1623 (MDCXXIII) was a common year starting on Sunday of the Gregorian calendar and a common year starting on Wednesday of the Julian calendar, the 1623rd year of the Common Era (CE) and Anno Domini (AD) designations, the 623rd year of the 2nd millennium, the 23rd year of the 17th century, and the 4th year of the 1620s decade. As of the start of 1623, the Gregorian calendar was 10 days ahead of the Julian calendar, which remained in localized use until 1923.
The 16th century begins with the Julian year 1501 and ends with either the Julian or the Gregorian year 1600.
The 1540s decade ran from January 1, 1540, to December 31, 1549.
Year 1543 (MDXLIII) was a common year starting on Monday of the Julian calendar. It is one of the years sometimes referred to as an "Annus mirabilis" because of its significant publications in science, considered the start of the scientific revolution.
Year 1503 (MDIII) was a common year starting on Sunday of the Julian calendar.
Year 1522 (MDXXII) was a common year starting on Wednesday of the Julian calendar.
Year 1540 (MDXL) was a leap year starting on Thursday of the Julian calendar.
Year 1521 (MDXXI) was a common year starting on Tuesday of the Julian calendar.
Year 1536 (MDXXXVI) was a leap year starting on Saturday of the Julian calendar.
Year 1578 (MDLXXVIII) was a common year starting on Wednesday of the Julian calendar.
Year 1541 (MDXLI) was a common year starting on Saturday of the Julian calendar.
Year 1508 (MDVIII) was a leap year starting on Saturday of the Julian calendar.
Year 1499 (MCDXCIX) was a common year starting on Tuesday of the Julian calendar.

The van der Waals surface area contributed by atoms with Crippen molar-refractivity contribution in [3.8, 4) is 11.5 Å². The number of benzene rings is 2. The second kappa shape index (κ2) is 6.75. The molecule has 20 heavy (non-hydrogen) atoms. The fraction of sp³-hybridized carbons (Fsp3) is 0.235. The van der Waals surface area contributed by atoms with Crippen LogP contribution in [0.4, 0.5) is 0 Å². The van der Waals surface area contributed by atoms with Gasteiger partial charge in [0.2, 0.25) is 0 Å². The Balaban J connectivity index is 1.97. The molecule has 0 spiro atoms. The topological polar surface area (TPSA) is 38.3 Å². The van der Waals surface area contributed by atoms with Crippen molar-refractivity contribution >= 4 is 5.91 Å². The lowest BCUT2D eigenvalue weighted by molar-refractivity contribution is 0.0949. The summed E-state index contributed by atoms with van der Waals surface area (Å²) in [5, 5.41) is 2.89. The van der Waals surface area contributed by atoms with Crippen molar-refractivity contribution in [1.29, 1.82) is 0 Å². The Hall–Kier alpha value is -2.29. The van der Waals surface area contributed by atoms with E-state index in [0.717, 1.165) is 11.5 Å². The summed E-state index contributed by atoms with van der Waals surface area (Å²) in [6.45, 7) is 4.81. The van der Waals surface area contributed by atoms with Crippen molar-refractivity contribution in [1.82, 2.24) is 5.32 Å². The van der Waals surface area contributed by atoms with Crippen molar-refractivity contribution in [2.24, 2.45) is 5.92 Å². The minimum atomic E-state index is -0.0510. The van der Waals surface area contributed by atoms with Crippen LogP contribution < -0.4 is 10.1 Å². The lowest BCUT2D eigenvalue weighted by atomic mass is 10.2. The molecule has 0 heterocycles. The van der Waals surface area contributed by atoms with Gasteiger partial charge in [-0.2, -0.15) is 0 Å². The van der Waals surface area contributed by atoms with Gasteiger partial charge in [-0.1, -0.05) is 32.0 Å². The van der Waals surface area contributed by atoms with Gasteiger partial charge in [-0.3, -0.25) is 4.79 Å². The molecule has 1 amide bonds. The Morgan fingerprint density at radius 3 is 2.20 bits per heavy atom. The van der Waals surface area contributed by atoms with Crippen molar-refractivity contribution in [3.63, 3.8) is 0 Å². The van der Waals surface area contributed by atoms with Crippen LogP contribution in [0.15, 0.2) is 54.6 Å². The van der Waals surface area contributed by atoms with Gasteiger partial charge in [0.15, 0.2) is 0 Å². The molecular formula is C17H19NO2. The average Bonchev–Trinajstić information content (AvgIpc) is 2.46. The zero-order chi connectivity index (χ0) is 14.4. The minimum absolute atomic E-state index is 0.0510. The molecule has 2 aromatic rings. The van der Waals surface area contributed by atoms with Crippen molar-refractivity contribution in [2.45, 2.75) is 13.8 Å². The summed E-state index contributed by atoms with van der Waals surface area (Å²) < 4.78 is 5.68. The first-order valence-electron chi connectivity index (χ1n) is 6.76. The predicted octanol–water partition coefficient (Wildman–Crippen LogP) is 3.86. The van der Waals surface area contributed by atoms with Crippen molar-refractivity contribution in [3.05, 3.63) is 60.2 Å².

Year 1494 (MCDXCIV) was a common year starting on Wednesday of the Julian calendar.
Year 1491 (MCDXCI) was a common year starting on Saturday of the Julian calendar.
Year 1490 (MCDXC) was a common year starting on Friday of the Julian calendar.
Year 1460 (MCDLX) was a leap year starting on Tuesday of the Julian calendar.
Ahmad ibn Ibrahim al-Ghazi "the Conqueror" was a Somali Imam and General of the Adal Sultanate who fought against the Abyssinian empire and defeated several Abysinian Emperors. With the help of an army mainly composed of Somalis, the Harla people, Afars, Hararis and a small number of Arabs and Ottoman Turks, Imam Ahmad, embarked on a conquest which brought three-quarters of Abyssinia under the power of the Muslim Sultanate of Adal during the Abyssinian-Adal War from 1529-43.
The Battle of the Hill of the Jews was a battle fought in Ethiopia in August 1542 between the Portuguese forces of Cristóvão da Gama and the Adal Muslim followers of Ahmad ibn Ibrahim al-Ghazi. The Portuguese won the battle, capturing many horses that they could have used to exploit their victory in the previous battle of Jarte.
Cristóvão da Gama, anglicised as Christopher da Gama, was a Portuguese military commander who led a Portuguese army of 400 musketeers on a crusade in Ethiopia and Somalia (1541–1543) against the far larger Adal Muslim army of Imam Ahmad ibn Ibrahim al-Ghazi aided by the Ottoman Empire. He was victorious against larger forces in four battles, but was seriously wounded in his last battle, after which he was captured and eventually executed. Sir Richard Burton, in his First Footsteps in East Africa, referred to him as "the most chivalrous soldier of a chivalrous age."
The Ottoman-Portuguese conflicts of 1538 to 1559 were a series of armed military encounters between the Portuguese Empire, the Kingdom of Hormuz and the Ethiopian Empire against the Ottoman Empire and Adal Sultanate, in the Indian Ocean, the Persian Gulf, the Red Sea and in East Africa. This is a period of battles in The Ottoman-Portuguese War.